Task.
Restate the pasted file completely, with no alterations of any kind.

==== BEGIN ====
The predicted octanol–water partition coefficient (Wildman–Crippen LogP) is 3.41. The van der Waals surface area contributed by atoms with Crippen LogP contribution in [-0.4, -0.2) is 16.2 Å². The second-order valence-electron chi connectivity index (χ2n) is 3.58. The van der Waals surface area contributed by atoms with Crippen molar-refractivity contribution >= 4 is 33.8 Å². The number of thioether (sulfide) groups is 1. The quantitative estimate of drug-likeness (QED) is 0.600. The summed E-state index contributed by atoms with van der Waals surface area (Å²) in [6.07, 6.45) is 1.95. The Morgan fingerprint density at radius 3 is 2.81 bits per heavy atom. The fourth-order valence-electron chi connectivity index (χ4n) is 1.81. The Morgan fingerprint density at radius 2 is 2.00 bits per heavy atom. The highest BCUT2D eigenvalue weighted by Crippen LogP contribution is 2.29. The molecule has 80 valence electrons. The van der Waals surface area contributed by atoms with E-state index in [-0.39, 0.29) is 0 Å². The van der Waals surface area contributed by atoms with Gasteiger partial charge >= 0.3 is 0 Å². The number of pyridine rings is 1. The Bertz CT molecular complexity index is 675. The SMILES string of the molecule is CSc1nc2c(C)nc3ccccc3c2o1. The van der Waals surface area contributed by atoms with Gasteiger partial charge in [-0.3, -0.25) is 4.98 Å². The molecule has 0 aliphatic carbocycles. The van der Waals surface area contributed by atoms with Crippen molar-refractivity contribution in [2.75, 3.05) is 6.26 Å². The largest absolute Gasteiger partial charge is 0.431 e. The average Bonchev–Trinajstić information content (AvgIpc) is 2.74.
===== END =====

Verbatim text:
The predicted octanol–water partition coefficient (Wildman–Crippen LogP) is 3.41. The van der Waals surface area contributed by atoms with Crippen LogP contribution in [-0.4, -0.2) is 16.2 Å². The second-order valence-electron chi connectivity index (χ2n) is 3.58. The van der Waals surface area contributed by atoms with Crippen molar-refractivity contribution >= 4 is 33.8 Å². The number of thioether (sulfide) groups is 1. The quantitative estimate of drug-likeness (QED) is 0.600. The summed E-state index contributed by atoms with van der Waals surface area (Å²) in [6.07, 6.45) is 1.95. The Morgan fingerprint density at radius 3 is 2.81 bits per heavy atom. The fourth-order valence-electron chi connectivity index (χ4n) is 1.81. The Morgan fingerprint density at radius 2 is 2.00 bits per heavy atom. The highest BCUT2D eigenvalue weighted by Crippen LogP contribution is 2.29. The molecule has 80 valence electrons. The van der Waals surface area contributed by atoms with E-state index in [-0.39, 0.29) is 0 Å². The van der Waals surface area contributed by atoms with Gasteiger partial charge >= 0.3 is 0 Å². The number of pyridine rings is 1. The Bertz CT molecular complexity index is 675. The SMILES string of the molecule is CSc1nc2c(C)nc3ccccc3c2o1. The van der Waals surface area contributed by atoms with Gasteiger partial charge in [-0.3, -0.25) is 4.98 Å². The molecule has 0 aliphatic carbocycles. The van der Waals surface area contributed by atoms with Crippen molar-refractivity contribution in [2.75, 3.05) is 6.26 Å². The largest absolute Gasteiger partial charge is 0.431 e. The average Bonchev–Trinajstić information content (AvgIpc) is 2.74.